The Rest is Commentary: Go Learn: The Week's End, May 10, 2024
May 10th 2024

This week’s Parashah is Kedoshim. Rashi comments that this parashah holds the keys to the holiness of the Torah. It begins, “You shall be holy, for I, A-donai your God am Holy.”

In the Parasha, several commandments are given for actions that one should take to maintain the functioning of society within the new land of Israel. They include everything from rules for justice in mediating disagreements, to just practices in an ecological sense, to rules governing what are allowable spiritual practices. The reading then leads to rules on how we should act amongst our fellow Jews, with our neighbours, and towards strangers. 

One verse that jumps out in the context of recent events in Toronto and around the world is Leviticus 19:17,

יז לֹא-תִשְׂנָאאֶת-אָחִיךָ, בִּלְבָבֶךָ; הוֹכֵחַתּוֹכִיחַאֶת-עֲמִיתֶךָ, וְלֹא-תִשָּׂאעָלָיוחֵטְא.

You shall not hate your kinsfolk in your heart; reprove your kinsman but incur no guilt because of him.

This week the Jewish community, led by University of Toronto students, rallied to show support for students who are currently experiencing hate daily. Rabbi Robyn Fryer Bodzin and I joined a group of Beth Tzedec members who came together with hundreds of others from across the GTA in peaceful protest this unjust treatment. Afterward, some of the protesters approached the encampment in King’s College Circle and shared messages of peace, not hate. It is difficult in these situations to not give in to the temptation to hate, but it is critical - and holy - to do just that.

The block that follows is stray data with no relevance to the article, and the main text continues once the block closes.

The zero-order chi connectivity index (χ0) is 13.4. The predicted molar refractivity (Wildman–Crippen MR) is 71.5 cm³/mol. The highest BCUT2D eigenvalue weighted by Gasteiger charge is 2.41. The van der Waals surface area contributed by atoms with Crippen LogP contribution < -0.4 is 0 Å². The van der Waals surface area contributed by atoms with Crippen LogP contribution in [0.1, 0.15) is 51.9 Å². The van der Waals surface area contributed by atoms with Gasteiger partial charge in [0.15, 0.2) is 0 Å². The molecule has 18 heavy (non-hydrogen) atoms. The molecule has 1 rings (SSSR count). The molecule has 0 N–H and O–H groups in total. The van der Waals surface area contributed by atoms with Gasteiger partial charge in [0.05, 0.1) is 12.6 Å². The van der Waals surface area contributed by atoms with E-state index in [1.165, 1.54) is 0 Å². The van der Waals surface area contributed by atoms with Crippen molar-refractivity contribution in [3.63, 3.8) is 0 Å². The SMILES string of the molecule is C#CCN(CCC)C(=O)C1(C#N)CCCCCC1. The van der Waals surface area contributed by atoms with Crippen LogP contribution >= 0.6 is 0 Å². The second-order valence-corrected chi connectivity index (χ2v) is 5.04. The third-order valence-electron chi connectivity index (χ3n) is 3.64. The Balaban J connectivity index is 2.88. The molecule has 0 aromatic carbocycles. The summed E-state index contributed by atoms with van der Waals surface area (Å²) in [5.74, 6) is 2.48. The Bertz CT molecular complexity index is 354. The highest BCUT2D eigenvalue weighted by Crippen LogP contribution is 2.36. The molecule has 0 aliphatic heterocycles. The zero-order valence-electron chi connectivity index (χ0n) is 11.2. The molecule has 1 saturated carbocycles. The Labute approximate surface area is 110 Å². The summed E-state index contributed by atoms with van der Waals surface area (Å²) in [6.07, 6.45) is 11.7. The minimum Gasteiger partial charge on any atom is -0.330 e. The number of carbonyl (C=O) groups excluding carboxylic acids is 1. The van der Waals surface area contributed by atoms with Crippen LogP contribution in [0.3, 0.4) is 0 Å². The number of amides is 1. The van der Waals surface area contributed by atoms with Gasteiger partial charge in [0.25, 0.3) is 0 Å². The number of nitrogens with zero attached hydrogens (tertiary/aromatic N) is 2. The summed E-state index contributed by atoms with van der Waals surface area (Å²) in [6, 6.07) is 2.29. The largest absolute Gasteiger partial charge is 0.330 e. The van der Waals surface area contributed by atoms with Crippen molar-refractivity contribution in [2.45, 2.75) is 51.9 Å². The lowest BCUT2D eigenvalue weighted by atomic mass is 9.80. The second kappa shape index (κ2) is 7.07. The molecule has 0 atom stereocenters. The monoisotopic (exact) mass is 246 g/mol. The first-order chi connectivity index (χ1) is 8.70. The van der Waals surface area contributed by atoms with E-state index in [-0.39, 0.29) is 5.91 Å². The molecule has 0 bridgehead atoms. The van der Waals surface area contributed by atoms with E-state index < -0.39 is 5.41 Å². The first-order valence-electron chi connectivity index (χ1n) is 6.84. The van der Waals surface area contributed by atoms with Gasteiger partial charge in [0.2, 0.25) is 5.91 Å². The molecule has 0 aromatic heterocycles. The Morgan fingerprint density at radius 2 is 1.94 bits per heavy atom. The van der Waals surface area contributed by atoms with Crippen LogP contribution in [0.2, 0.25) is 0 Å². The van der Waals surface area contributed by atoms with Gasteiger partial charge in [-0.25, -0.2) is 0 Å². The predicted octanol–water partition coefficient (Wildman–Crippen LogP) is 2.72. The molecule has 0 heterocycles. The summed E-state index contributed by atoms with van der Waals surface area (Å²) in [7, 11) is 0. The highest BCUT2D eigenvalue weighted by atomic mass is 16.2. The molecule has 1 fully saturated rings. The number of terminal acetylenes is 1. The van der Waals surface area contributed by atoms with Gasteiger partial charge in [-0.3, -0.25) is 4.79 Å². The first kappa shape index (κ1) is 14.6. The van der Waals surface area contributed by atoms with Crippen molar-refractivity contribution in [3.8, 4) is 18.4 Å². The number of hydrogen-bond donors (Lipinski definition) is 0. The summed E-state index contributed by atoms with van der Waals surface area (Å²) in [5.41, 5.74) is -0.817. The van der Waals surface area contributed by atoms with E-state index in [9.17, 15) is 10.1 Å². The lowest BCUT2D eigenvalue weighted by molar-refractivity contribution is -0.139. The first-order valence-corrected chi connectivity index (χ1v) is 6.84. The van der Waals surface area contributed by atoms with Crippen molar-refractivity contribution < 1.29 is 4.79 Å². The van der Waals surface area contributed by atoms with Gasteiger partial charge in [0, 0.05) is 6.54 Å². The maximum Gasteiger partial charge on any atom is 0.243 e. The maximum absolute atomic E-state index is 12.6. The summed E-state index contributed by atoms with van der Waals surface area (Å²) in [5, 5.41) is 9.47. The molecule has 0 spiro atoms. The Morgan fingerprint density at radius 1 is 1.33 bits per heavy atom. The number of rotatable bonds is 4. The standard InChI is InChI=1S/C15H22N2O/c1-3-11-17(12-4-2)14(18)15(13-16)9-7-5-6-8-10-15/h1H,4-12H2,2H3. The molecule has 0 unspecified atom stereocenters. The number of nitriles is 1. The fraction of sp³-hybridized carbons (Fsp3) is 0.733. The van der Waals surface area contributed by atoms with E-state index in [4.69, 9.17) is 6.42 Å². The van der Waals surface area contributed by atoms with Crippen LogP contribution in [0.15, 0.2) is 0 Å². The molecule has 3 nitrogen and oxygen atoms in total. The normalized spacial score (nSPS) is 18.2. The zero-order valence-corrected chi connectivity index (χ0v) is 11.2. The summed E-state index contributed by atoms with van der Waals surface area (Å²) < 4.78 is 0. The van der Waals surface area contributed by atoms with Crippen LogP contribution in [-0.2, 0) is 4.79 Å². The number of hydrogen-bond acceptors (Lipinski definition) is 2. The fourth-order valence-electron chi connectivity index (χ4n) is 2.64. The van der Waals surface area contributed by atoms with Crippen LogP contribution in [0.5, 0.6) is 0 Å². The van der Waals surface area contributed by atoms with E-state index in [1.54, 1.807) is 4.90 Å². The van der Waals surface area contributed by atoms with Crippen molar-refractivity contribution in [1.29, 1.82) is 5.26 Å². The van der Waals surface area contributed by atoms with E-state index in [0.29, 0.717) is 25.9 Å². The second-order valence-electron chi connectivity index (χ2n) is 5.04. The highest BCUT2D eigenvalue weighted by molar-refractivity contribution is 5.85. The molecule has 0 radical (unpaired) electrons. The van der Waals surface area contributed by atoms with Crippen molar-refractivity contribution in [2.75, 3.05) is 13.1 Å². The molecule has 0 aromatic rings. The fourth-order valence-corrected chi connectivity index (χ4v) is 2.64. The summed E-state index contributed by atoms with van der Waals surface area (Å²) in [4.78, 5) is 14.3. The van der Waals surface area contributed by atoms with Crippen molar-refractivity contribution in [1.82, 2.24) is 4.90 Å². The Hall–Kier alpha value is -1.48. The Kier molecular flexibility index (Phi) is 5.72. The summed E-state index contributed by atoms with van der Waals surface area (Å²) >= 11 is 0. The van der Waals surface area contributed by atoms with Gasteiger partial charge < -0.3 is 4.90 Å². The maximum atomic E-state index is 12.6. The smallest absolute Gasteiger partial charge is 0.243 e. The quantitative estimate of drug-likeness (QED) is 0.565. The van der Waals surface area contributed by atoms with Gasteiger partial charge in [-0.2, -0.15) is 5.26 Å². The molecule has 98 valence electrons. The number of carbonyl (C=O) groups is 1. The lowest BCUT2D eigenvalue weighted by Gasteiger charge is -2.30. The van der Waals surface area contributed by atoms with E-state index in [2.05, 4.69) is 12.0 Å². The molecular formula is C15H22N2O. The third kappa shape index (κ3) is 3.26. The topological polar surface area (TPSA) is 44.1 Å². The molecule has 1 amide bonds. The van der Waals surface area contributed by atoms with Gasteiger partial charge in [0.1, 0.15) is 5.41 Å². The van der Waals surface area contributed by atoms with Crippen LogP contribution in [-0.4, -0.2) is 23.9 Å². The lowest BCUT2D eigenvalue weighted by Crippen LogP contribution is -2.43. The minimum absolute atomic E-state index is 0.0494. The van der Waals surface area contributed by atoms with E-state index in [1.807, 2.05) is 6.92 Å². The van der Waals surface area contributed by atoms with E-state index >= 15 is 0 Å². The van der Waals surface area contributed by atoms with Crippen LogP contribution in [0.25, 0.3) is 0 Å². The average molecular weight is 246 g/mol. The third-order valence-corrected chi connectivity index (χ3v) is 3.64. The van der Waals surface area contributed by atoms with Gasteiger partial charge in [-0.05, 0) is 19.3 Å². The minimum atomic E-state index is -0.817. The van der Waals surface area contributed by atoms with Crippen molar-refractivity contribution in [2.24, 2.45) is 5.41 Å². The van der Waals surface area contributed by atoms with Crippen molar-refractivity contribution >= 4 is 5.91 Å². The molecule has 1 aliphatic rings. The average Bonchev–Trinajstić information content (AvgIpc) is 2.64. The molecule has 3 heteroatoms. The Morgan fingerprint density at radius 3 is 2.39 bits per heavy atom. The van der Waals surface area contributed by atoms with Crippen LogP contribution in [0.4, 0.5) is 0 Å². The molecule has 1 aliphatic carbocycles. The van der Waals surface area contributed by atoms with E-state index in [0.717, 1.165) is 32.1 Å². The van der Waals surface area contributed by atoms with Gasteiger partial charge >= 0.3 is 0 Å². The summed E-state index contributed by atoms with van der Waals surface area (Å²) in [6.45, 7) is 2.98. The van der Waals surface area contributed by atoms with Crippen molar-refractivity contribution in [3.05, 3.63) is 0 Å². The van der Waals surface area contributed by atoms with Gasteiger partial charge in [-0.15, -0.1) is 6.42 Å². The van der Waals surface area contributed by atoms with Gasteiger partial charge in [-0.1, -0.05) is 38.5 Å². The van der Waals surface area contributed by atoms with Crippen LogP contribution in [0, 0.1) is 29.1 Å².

In the following verse we are commanded,

יח לֹא-תִקֹּםוְלֹא-תִטֹּראֶת-בְּנֵיעַמֶּךָ, וְאָהַבְתָּלְרֵעֲךָכָּמוֹךָ: אֲנִי, יְהוָה.

You shall not take vengeance or bear a grudge against your countrymen. Love your fellow as yourself:I am the Lord.

From the Babylonian Talmud, we are told the famous story from the 1st century BCE about the sage Hillel, which is generally interpreted in the context of the above verses from Kedoshim:

It happened that a gentile came before Hillel asking to learn all of Torah while standing on one foot. He said to him: “What is hateful to you, do not do to your fellow. This is the whole entire Torah; the rest is its commentary. Go and learn.”

Clearly, there is still a lot to learn! We need to focus on continuing this learning; from this present challenge we are facing, which we need to overcome while maintaining the holiness of loving one’s neighbour, and from the past thousands of years of tradition and scholarship. This level of ethical behavior is not easy, but it’s what we do: it’s what makes us Jews. It’s why the above teaching from Hillel is known as “the Golden Rule” because it is so universally powerful.

Shabbat Shalom,